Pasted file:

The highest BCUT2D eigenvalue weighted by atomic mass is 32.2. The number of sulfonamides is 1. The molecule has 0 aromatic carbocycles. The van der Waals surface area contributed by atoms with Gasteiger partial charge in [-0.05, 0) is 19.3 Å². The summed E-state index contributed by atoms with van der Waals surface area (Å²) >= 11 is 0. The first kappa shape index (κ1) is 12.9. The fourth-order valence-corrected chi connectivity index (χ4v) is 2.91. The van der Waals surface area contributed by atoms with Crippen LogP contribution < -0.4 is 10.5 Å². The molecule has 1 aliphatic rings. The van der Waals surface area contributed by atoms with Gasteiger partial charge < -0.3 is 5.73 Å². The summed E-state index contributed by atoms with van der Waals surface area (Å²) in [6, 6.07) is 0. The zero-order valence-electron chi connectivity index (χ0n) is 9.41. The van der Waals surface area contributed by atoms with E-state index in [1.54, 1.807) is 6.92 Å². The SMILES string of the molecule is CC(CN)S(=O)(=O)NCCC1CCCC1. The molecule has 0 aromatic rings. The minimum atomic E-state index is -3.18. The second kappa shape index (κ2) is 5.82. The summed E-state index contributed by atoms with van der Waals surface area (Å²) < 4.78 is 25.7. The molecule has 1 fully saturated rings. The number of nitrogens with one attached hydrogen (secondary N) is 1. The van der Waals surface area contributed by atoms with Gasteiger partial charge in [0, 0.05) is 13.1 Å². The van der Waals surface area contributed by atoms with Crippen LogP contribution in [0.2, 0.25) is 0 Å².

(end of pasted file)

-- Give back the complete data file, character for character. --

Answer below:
The highest BCUT2D eigenvalue weighted by atomic mass is 32.2. The number of sulfonamides is 1. The molecule has 0 aromatic carbocycles. The van der Waals surface area contributed by atoms with Gasteiger partial charge in [-0.05, 0) is 19.3 Å². The summed E-state index contributed by atoms with van der Waals surface area (Å²) >= 11 is 0. The first kappa shape index (κ1) is 12.9. The fourth-order valence-corrected chi connectivity index (χ4v) is 2.91. The van der Waals surface area contributed by atoms with Crippen LogP contribution < -0.4 is 10.5 Å². The molecule has 1 aliphatic rings. The van der Waals surface area contributed by atoms with Gasteiger partial charge < -0.3 is 5.73 Å². The summed E-state index contributed by atoms with van der Waals surface area (Å²) in [6, 6.07) is 0. The zero-order valence-electron chi connectivity index (χ0n) is 9.41. The van der Waals surface area contributed by atoms with E-state index in [1.54, 1.807) is 6.92 Å². The SMILES string of the molecule is CC(CN)S(=O)(=O)NCCC1CCCC1. The molecule has 0 aromatic rings. The minimum atomic E-state index is -3.18. The second kappa shape index (κ2) is 5.82. The summed E-state index contributed by atoms with van der Waals surface area (Å²) < 4.78 is 25.7. The molecule has 1 fully saturated rings. The number of nitrogens with one attached hydrogen (secondary N) is 1. The van der Waals surface area contributed by atoms with Gasteiger partial charge in [0, 0.05) is 13.1 Å². The van der Waals surface area contributed by atoms with Crippen LogP contribution in [0.2, 0.25) is 0 Å².